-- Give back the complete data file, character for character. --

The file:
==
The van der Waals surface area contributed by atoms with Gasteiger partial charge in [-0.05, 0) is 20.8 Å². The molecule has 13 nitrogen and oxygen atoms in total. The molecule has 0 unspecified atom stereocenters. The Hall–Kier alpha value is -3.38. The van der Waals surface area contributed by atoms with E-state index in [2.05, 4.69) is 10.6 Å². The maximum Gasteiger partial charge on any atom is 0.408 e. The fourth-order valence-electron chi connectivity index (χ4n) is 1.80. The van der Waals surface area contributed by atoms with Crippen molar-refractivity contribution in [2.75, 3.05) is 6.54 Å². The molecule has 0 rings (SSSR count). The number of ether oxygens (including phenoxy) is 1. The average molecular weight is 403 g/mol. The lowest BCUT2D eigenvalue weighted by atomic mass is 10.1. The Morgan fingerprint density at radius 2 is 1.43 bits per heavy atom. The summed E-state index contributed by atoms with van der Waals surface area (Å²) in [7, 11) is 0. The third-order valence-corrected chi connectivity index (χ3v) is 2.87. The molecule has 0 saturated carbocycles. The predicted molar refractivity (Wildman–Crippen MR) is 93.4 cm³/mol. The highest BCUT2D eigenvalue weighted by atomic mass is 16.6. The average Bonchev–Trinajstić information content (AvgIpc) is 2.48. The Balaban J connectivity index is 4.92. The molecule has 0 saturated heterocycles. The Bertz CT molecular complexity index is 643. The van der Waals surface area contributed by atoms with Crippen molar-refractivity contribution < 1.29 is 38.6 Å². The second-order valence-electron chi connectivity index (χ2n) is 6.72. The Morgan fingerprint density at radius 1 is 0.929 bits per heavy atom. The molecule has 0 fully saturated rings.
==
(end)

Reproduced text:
The van der Waals surface area contributed by atoms with Gasteiger partial charge in [-0.05, 0) is 20.8 Å². The molecule has 13 nitrogen and oxygen atoms in total. The molecule has 0 unspecified atom stereocenters. The Hall–Kier alpha value is -3.38. The van der Waals surface area contributed by atoms with E-state index in [2.05, 4.69) is 10.6 Å². The maximum Gasteiger partial charge on any atom is 0.408 e. The fourth-order valence-electron chi connectivity index (χ4n) is 1.80. The van der Waals surface area contributed by atoms with Crippen molar-refractivity contribution in [2.75, 3.05) is 6.54 Å². The molecule has 0 rings (SSSR count). The number of ether oxygens (including phenoxy) is 1. The average molecular weight is 403 g/mol. The lowest BCUT2D eigenvalue weighted by atomic mass is 10.1. The Morgan fingerprint density at radius 2 is 1.43 bits per heavy atom. The summed E-state index contributed by atoms with van der Waals surface area (Å²) in [7, 11) is 0. The third-order valence-corrected chi connectivity index (χ3v) is 2.87. The molecule has 0 saturated carbocycles. The predicted molar refractivity (Wildman–Crippen MR) is 93.4 cm³/mol. The highest BCUT2D eigenvalue weighted by atomic mass is 16.6. The average Bonchev–Trinajstić information content (AvgIpc) is 2.48. The Balaban J connectivity index is 4.92. The molecule has 0 saturated heterocycles. The Bertz CT molecular complexity index is 643. The van der Waals surface area contributed by atoms with Crippen molar-refractivity contribution < 1.29 is 38.6 Å². The second-order valence-electron chi connectivity index (χ2n) is 6.72. The Morgan fingerprint density at radius 1 is 0.929 bits per heavy atom. The molecule has 0 fully saturated rings.